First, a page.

2004-11-19 / Community

DEP Looks To Expand Rockaway Facility

By Brian Magoolaghan

Kevin Clarke, Bureau of Environmental Engineering Executive Project Manager, described the DEP’s plan.
Kevin Clarke, Bureau of Environmental Engineering Executive Project Manager, described the DEP’s plan.

The Department of Environmental Protection won community board support this week for its plan to expand its water pollution control plant in Rockaway despite concern over who will clean up hazardous material at the site.

Members of Community Board 14 voted 2:1 in favor of the DEP proposal to purchase 311-315 Beach 104 Street – a vacant lot abutting Beach Channel Drive with an abandoned catering building on its southern end – for the construction of a new two-story office building, parking lot and electrical substation.

The Department of Environmental Protection wants to buy this property at Beach 104 Street and Beach Cannel Drive to expand its facility.
The Department of Environmental Protection wants to buy this property at Beach 104 Street and Beach Cannel Drive to expand its facility. In documents filed with the Department of City Planning the DEP says their current administrative facility is “cramped” and does not meet many city, state and federal building requirements. The acquisition would not be used to increase the DEP’s 45 million gallon per day (MGD) capacity at the existing plant, according to Kevin Clarke, DEP Bureau of Environmental Engineering Executive Project Manager. The plant treats an average of about 22 MGD, according to the DEP documents.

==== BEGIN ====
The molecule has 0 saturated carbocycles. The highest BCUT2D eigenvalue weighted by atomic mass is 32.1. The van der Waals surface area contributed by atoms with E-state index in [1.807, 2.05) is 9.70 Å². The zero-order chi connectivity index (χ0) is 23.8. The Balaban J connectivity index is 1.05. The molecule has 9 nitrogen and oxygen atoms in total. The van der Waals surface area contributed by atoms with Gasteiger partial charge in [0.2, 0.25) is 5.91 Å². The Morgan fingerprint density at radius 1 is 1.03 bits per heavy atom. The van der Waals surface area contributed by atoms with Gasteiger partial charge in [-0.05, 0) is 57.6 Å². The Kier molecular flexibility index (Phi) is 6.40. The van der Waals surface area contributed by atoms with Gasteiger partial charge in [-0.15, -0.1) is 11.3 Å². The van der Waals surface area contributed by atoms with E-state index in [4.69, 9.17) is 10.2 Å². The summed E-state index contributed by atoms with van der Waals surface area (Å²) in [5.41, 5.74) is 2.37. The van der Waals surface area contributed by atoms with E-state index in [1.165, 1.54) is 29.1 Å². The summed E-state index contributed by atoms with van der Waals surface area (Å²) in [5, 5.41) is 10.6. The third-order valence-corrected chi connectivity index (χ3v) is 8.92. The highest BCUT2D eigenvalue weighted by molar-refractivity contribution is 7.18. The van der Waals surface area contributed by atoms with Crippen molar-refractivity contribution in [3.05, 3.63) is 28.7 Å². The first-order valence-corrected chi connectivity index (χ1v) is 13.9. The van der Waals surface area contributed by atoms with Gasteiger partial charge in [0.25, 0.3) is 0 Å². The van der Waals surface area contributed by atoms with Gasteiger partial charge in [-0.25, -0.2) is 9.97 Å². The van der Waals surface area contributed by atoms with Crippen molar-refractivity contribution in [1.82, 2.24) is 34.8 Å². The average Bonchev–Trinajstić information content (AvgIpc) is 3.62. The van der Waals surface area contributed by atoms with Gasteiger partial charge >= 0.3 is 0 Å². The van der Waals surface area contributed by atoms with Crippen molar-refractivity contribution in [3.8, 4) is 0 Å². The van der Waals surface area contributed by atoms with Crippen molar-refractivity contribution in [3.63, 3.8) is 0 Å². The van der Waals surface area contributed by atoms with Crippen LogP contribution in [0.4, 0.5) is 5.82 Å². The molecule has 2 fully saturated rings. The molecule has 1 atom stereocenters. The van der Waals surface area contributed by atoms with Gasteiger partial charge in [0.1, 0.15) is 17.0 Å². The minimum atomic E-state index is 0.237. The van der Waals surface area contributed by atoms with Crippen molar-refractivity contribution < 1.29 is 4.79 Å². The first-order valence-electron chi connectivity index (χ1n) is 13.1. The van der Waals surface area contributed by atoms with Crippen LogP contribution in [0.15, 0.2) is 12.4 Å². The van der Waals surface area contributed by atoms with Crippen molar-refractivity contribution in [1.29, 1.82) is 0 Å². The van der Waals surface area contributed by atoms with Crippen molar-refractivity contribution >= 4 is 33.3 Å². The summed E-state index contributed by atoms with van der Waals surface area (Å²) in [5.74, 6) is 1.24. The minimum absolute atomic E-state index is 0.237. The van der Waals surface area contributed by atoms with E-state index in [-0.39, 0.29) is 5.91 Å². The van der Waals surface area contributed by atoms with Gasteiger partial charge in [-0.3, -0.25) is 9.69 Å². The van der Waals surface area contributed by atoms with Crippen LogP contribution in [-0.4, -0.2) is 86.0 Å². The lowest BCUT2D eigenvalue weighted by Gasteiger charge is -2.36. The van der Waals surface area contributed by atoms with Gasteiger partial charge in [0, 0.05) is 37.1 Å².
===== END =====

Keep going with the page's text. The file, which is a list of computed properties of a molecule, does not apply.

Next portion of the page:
At issue is a potentially hazardous amount of zinc and iron that was discovered in one of the soil mounds on the site. The DEP, which has not entered into a land sale agreement, wants the owner, Meyer Chaim Greenbaum of Brooklyn, to agree first to safely remove the material, clear and fence the property and secure the old catering hall before the agency takes possession, said Clarke.

CB14 member Vincent Castellano recommended a more aggressive approach: The DEP should leverage the hazardous materials cleanup against the owner of the property to either make sure it’s thoroughly cleaned or bring the purchase price down.

“He’s got the DEC [Department of Environmental Conservation] problem. Let him deal with it,” said Castellano referring to who owns the land. “This property has some marketing issues!” Castellano added. CB14 District Manager Jonathan Gaska, meanwhile, warned that there has been other commercial interest in the property and that the DEP could jeopardize their plan to expand.

In all, nine representatives from the DEP attended the community board meeting on Tuesday, November 9. Community board approval is a preliminary step in the Uniform Land Use Review Procedure (ULURP) required when any site is selected for a capital project. Next, the proposal will go before Queens Borough President Helen Marshall. Work could begin in 2007 and could take 10 years to complete, according to Clarke and others.

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